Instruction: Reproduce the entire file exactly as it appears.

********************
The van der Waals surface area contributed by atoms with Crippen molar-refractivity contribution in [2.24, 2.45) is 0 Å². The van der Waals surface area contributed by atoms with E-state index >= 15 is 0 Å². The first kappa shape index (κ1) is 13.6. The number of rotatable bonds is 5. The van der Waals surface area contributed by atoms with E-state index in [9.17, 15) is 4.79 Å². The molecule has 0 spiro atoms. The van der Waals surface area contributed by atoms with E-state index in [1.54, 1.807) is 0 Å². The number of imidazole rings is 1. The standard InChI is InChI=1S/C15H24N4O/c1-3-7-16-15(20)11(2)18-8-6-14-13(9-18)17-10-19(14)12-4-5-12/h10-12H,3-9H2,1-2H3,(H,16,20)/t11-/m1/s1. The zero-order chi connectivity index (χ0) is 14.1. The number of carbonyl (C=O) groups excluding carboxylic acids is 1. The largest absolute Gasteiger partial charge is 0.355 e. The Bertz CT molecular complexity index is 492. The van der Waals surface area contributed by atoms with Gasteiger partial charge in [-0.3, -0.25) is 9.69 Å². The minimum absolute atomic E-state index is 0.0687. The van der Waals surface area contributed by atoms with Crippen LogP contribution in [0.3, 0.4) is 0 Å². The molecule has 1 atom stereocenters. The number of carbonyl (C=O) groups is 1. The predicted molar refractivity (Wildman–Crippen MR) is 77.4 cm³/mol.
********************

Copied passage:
The van der Waals surface area contributed by atoms with Crippen molar-refractivity contribution in [2.24, 2.45) is 0 Å². The van der Waals surface area contributed by atoms with E-state index >= 15 is 0 Å². The first kappa shape index (κ1) is 13.6. The number of rotatable bonds is 5. The van der Waals surface area contributed by atoms with E-state index in [9.17, 15) is 4.79 Å². The molecule has 0 spiro atoms. The van der Waals surface area contributed by atoms with E-state index in [1.54, 1.807) is 0 Å². The number of imidazole rings is 1. The standard InChI is InChI=1S/C15H24N4O/c1-3-7-16-15(20)11(2)18-8-6-14-13(9-18)17-10-19(14)12-4-5-12/h10-12H,3-9H2,1-2H3,(H,16,20)/t11-/m1/s1. The zero-order chi connectivity index (χ0) is 14.1. The number of carbonyl (C=O) groups excluding carboxylic acids is 1. The largest absolute Gasteiger partial charge is 0.355 e. The Bertz CT molecular complexity index is 492. The van der Waals surface area contributed by atoms with Gasteiger partial charge in [-0.3, -0.25) is 9.69 Å². The minimum absolute atomic E-state index is 0.0687. The van der Waals surface area contributed by atoms with Crippen LogP contribution in [0.3, 0.4) is 0 Å². The molecule has 1 atom stereocenters. The number of carbonyl (C=O) groups is 1. The predicted molar refractivity (Wildman–Crippen MR) is 77.4 cm³/mol.